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Am J Public Health. 1999 May;89(5):768-70.

Ethics instruction at schools of public health in the United States. Association of Schools of Public Health Education Committee.

Author information

  • 1Department of Biostatistics and Epidemiology, Tulane University School of Public Health and Tropical Medicine, New Orleans, La., USA. sic9@cdc.gov

Abstract

OBJECTIVES:

A survey of US schools of public health was undertaken in 1996 and 1997 to obtain a general picture of public health ethics curricula.

METHODS:

An explanatory letter with a list of questions for discussion was sent to the deans of the accredited US schools of public health. The deans were asked that at least 1 individual at their school who "is most knowledgeable about ethics curricula" review the list of questions and complete an ethics survey contact form.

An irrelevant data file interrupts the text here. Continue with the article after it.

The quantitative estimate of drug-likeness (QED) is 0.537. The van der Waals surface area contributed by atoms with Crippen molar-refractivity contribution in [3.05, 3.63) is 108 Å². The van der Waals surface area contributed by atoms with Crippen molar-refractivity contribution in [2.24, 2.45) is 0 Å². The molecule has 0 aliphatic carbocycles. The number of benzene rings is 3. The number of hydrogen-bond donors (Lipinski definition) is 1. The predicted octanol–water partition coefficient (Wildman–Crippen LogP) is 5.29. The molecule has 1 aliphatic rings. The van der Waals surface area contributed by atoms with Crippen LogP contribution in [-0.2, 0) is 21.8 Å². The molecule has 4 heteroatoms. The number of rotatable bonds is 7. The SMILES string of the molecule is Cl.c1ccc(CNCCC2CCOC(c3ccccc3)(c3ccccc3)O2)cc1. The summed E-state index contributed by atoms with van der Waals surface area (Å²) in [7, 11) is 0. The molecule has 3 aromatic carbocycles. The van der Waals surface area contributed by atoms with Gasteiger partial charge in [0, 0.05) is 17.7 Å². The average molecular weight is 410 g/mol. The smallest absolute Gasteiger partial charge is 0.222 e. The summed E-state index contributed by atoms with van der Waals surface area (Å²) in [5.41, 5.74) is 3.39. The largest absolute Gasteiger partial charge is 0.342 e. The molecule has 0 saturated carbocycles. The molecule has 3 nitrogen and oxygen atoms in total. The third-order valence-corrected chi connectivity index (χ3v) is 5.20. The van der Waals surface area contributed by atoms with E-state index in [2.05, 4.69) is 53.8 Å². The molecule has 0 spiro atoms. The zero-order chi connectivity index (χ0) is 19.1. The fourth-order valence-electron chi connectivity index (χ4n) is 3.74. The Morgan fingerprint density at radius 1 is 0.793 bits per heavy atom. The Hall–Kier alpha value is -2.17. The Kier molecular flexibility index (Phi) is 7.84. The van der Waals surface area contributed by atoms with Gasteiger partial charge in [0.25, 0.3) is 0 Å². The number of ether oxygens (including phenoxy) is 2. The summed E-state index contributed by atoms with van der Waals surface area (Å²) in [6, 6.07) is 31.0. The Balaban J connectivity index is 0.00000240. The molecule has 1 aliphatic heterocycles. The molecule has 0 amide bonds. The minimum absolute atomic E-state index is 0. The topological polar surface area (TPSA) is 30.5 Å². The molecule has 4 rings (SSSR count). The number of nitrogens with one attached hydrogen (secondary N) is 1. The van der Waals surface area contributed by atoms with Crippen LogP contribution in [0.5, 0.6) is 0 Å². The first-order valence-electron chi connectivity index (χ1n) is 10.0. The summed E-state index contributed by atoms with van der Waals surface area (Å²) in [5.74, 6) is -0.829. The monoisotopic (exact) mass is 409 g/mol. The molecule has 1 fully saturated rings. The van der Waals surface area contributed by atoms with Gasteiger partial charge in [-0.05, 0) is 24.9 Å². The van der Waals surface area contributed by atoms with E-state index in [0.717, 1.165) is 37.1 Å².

RESULTS:

Ethics instruction was required for all students at only 1 (4%) of the 24 schools surveyed, while 7 schools required ethics instruction for some students. Two of the schools had no ethics courses. Ethics instruction was required for all MPH students at 9 (38%) of the schools and for all doctoral students at 4 (17%) of the schools. Most of the schools (19 of 24, or 79%) offered short courses, seminar series, or invited lectures on ethical topics, and 23 (96%) included lectures on ethics topics in other courses such as health law.

CONCLUSIONS:

Training programs at US schools of public health vary greatly in how much attention is given to ethics instruction. Model curricula in public health ethics should be developed to help fill this gap.

Comment in

PMID:
10224994
[PubMed - indexed for MEDLINE]
PMCID:
PMC1508720
Free PMC Article
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